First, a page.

While much of the world frets over negative fallout from a possible US debt default, Ecuador's President Rafael Correa told AFP that he sees a distinct up side for his country's struggling economy.
"In Ecuador, we don't want a crisis, but a default that weakens the dollar would be beneficial from a macroeconomic standpoint, because we are in a dollarized economy," he told AFP in an exclusive interview.
"A strong dollar makes us less competitive," Correa explained.
He referred to what he called the "terrible" decision in 2000 by the government at the time, led by President Jamil Mahuad, to abandon the sucre, the currency at the time, in favor of the US dollar.
"It was an awful political decision -- an abomination," the Ecuadoran leader said.
"We've been lucky that the dollar fell in value, because if that hadn't happened, our situation now would have been extremely dire," he said, referring to his country's export based economy.
Correa acknowledged however that even if there are benefits for Ecuador, for much of the region, a US default would be an "undesirable situation."
"Default would be felt throughout all of Latin America," said Correa, who is in Lima for Thursday's swearing-in ceremony of president-elect Ollanta Humala in neighboring Peru.
An economist by training and close ally of Venezuelan President Hugo Chavez, the leftist Correa was first elected in 2006 and re-elected in 2009 to lead the politically unstable country of 14.5 million.
In his view, the United States and other developed countries have a lot to learn from Latin America's experience.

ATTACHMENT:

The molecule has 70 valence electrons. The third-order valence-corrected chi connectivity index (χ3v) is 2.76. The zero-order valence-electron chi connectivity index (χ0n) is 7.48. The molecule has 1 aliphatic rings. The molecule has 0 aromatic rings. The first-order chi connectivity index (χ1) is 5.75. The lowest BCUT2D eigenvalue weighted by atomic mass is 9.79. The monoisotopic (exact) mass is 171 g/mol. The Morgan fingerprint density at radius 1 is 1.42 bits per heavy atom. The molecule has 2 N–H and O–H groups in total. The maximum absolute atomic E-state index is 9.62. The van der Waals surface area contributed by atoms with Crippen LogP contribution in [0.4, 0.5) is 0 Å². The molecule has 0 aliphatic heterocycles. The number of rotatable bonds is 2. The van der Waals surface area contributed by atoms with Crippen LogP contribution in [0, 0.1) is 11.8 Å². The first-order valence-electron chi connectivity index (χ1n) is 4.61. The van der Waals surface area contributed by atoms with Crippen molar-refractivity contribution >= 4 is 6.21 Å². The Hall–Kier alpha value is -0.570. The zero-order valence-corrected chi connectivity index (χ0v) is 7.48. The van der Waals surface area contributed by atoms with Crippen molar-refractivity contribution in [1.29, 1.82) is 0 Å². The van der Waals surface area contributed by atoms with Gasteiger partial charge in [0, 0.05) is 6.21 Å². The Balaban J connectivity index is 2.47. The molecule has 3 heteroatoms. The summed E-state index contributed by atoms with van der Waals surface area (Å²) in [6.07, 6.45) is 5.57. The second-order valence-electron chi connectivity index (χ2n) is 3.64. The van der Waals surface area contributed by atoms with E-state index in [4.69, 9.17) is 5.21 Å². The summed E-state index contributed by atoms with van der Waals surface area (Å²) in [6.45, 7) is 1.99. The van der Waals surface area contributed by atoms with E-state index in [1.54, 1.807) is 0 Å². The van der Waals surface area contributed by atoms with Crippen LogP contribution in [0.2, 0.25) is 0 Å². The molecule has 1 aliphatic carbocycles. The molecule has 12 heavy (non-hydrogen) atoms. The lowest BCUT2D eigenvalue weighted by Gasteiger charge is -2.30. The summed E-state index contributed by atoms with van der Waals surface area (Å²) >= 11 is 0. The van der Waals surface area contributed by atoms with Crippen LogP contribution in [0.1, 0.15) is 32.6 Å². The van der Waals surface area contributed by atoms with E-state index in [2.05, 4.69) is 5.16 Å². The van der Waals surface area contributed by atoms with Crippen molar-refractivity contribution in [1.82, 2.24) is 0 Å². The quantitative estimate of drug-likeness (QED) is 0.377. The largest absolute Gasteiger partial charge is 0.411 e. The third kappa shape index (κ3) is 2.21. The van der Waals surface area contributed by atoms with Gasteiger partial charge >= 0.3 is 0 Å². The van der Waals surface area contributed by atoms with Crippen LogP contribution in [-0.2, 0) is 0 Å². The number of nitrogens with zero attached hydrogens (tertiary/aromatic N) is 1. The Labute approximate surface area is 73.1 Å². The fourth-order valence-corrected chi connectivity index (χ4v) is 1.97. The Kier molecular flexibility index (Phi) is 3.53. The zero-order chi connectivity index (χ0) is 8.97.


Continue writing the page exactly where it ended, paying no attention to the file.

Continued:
"The crisis in Latin America was such that we even had a crisis of thought," he said.
"For decades, we passively, reflexively adopted policies dictated by the developed countries. It was a total relinquishing of power," he said, adding that now "things have changed."
"Before we watched as those insufferable people from the IMF disembark from their airplanes to review our books. Now we're sending them back home in those same planes," he said.
"And now it's the developed countries that are turning to Latin America for advice, because they're in an economic crisis and don't know how to resolve it," he said.
"They are committing the same mistakes that we used to make, in submitting to the authority of the International Monetary Fund (IMF), applying its prescriptions" to their ailing economies, said Correa.
He condemned the focus of the global economic establishment on profits and economic growth, which he said often came at the expense of the poor.
"There are differences among the various countries, but in the left there is a focus on social justice, sovereignty, dignity and a role in international policy," he said.
For example the center-right government of Peru, which followed free-market economic policies and posted an 8.8 percent economic growth in 2010, should have 90 percent popular support. Instead, in the recent elections a leftist politician was swept into power.
"Why did this not happen? Because their policies are empty. This growth has led to poverty. It doesn't give anything back to the poor," he said.
"What good is a high rate of economic growth if nothing is left over for the needy?" he asked.
Correa has had sometimes testy relations with the United States. Earlier this year he alleged that Washington had infiltrated his country's armed forces and police. He also ordered the US ambassador to leave his country over a diplomatic cable that posted on Wikileaks.
Last year, Correa fended off a coup attempt by mutinous police who stormed Congress, seized a police barracks and cornered Correa in a hospital in a protest against planned pay cuts.
He was later rescued by loyal soldiers and police following the failed uprising, in which ten people were killed.